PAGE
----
“I’m concerned about the whole philosophy that if you’ve got three cars and I have a moped, that I should send the President over to your house to get one of your cars,” Sen. Paul answered. “Because the next step is, if you accept that philosophy of redistribution of wealth, why wait for the President to get one of your cars? Why don't I go to your house with a brick and take what I want? Or go to the storefront? So, the idea that it’s the government's job to take from those who succeed and give to those who don't …once we accept that philosophy, it's a short step from that to violence. So, I do worry about accepting this idea of transferring wealth from one group to the next, because in times when there's a crisis and people don't get their checks, like in Greece, then they riot and say it's mine—you promised me my check, and so I'll just go to the storefront and take what I want.”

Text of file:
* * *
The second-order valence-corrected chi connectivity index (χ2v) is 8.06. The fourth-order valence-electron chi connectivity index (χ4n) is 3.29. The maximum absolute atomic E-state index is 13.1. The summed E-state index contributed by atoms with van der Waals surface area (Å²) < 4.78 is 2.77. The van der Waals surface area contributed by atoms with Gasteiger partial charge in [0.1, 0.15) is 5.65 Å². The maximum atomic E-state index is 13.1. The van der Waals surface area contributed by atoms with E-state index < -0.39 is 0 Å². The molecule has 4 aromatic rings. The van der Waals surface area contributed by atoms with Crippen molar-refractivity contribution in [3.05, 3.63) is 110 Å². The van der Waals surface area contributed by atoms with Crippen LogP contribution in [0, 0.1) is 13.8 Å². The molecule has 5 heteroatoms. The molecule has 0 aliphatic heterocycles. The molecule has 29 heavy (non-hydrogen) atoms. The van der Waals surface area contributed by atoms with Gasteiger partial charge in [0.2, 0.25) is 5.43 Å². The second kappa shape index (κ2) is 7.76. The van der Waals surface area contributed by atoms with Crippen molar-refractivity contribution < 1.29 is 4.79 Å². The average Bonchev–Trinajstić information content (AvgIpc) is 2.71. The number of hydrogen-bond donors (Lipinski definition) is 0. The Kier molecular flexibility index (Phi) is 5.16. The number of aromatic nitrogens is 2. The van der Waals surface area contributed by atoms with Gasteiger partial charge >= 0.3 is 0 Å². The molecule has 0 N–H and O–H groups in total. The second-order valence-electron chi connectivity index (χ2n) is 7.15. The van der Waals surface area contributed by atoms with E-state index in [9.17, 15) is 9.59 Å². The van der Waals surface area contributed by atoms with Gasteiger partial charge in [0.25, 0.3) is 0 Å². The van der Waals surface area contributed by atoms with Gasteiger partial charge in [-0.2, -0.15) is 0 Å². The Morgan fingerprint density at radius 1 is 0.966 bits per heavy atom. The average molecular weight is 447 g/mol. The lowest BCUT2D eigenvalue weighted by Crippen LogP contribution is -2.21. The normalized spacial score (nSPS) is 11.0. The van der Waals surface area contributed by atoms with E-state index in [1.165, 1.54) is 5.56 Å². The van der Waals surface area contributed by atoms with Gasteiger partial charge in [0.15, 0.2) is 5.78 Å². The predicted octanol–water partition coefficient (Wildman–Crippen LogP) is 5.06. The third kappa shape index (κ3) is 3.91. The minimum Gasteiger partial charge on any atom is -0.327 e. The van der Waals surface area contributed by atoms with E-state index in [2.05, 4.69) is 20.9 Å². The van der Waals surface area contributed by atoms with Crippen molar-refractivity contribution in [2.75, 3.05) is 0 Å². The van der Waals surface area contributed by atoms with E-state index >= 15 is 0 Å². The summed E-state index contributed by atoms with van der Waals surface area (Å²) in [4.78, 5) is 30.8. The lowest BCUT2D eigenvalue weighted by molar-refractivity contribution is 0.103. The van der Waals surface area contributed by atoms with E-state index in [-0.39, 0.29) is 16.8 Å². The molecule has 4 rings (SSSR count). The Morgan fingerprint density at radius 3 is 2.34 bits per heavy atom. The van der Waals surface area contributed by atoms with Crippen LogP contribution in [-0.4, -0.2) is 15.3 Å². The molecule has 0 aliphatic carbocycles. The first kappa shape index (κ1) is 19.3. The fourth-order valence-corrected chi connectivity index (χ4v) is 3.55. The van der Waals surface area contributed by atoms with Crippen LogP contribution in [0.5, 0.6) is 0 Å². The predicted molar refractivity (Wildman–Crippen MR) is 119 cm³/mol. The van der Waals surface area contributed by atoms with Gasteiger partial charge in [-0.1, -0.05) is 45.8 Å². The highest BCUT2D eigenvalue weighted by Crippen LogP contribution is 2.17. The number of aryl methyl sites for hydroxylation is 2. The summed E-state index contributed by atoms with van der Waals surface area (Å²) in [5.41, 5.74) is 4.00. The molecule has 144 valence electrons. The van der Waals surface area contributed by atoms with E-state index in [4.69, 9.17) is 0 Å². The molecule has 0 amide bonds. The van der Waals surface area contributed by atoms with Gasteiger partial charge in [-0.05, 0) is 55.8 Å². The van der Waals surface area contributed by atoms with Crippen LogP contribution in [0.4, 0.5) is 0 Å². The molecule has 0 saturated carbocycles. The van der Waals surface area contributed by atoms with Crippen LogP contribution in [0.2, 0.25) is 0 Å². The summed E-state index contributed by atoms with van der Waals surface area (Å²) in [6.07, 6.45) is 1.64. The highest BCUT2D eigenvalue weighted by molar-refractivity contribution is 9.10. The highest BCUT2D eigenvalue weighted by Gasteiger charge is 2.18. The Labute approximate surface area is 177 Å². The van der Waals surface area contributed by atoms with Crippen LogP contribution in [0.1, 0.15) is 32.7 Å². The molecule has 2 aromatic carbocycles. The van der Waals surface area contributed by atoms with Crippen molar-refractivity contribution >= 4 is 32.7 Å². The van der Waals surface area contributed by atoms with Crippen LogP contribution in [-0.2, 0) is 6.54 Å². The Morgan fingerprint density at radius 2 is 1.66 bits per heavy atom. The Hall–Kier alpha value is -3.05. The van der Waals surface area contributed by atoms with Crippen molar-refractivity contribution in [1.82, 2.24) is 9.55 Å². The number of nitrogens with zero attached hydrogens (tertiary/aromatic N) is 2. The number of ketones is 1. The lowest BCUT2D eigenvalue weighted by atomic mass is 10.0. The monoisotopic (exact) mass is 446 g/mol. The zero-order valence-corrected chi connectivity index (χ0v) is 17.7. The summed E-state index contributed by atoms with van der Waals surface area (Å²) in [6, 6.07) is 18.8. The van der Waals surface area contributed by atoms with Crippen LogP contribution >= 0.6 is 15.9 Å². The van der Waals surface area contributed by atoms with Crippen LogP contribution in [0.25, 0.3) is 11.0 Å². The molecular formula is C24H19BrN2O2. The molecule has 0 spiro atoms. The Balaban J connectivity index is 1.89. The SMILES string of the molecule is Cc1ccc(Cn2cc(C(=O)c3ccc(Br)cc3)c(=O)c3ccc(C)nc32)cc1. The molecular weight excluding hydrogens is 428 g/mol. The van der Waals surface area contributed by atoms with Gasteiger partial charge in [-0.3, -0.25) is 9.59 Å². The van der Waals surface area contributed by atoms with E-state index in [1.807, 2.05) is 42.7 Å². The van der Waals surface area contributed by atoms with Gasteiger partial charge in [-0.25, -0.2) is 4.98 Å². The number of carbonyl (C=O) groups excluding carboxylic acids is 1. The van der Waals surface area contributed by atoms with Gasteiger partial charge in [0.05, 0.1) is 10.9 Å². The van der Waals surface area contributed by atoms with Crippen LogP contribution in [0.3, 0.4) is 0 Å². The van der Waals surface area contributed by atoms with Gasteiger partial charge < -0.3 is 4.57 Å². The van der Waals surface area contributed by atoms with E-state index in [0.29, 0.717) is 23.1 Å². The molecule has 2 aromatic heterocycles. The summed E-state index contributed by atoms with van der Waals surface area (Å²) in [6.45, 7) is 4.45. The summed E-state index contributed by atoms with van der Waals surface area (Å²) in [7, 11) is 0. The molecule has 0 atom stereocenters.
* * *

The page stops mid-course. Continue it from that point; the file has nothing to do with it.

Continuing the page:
This may have been one of the first Congressmen Glenn has interviewed that really seemed to understand the Occupy movement, or at least what it is capable of, as he followed that up by asking Rand Paul, “is there a candidate that is running that has a really, really nasty cold that could go off the rails and get really sick and could you be their vice-president?”
“Well, I've told people if there's any kind of secret plan for that happen, it's to secret, they haven't even told me about it,” Sen. Paul answered.
“You are what the Tea Party, I believe, is looking for,” Glenn told the freshman Senator. Later adding, “You've said more in the last eight minutes than I think most of these candidates have said the entire race.”
“I made the mistake of reading this book Broke before I got into office,” Rand Paul replied, “I have all this information bottled in my head.”
Glenn next asked Rand Paul what listeners could do to help support his budget.
“Call your Congressman, your senators. Tell them that we have to balance the budget, and it's the most important thing facing our country. It's the number one threat to our national security, and you have to cut spending. It's not about raising taxes. It's not about punishing your neighbor,” Sen. Paul answered.